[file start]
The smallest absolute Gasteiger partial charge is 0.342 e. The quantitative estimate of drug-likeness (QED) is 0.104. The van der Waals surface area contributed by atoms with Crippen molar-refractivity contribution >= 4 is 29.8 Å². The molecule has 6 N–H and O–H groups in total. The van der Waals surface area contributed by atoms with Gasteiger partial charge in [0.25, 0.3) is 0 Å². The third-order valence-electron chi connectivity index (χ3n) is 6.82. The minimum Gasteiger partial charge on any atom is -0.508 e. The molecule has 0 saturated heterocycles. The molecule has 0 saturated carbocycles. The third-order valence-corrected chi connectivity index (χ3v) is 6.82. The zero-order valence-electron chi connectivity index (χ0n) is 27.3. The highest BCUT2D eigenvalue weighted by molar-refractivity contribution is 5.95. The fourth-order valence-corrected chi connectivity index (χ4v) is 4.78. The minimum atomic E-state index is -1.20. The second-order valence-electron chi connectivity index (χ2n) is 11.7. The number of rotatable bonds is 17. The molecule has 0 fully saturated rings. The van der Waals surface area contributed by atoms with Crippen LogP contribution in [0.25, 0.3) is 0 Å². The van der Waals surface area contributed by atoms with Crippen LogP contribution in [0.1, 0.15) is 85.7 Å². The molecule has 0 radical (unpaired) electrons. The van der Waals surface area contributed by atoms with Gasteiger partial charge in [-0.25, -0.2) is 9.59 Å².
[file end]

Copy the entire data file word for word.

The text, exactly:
The smallest absolute Gasteiger partial charge is 0.342 e. The quantitative estimate of drug-likeness (QED) is 0.104. The van der Waals surface area contributed by atoms with Crippen molar-refractivity contribution >= 4 is 29.8 Å². The molecule has 6 N–H and O–H groups in total. The van der Waals surface area contributed by atoms with Gasteiger partial charge in [0.25, 0.3) is 0 Å². The third-order valence-electron chi connectivity index (χ3n) is 6.82. The minimum Gasteiger partial charge on any atom is -0.508 e. The molecule has 0 saturated heterocycles. The molecule has 0 saturated carbocycles. The third-order valence-corrected chi connectivity index (χ3v) is 6.82. The zero-order valence-electron chi connectivity index (χ0n) is 27.3. The highest BCUT2D eigenvalue weighted by molar-refractivity contribution is 5.95. The fourth-order valence-corrected chi connectivity index (χ4v) is 4.78. The minimum atomic E-state index is -1.20. The second-order valence-electron chi connectivity index (χ2n) is 11.7. The number of rotatable bonds is 17. The molecule has 0 fully saturated rings. The van der Waals surface area contributed by atoms with Crippen LogP contribution in [0.25, 0.3) is 0 Å². The van der Waals surface area contributed by atoms with Crippen LogP contribution in [0.1, 0.15) is 85.7 Å². The molecule has 0 radical (unpaired) electrons. The van der Waals surface area contributed by atoms with Gasteiger partial charge in [-0.25, -0.2) is 9.59 Å².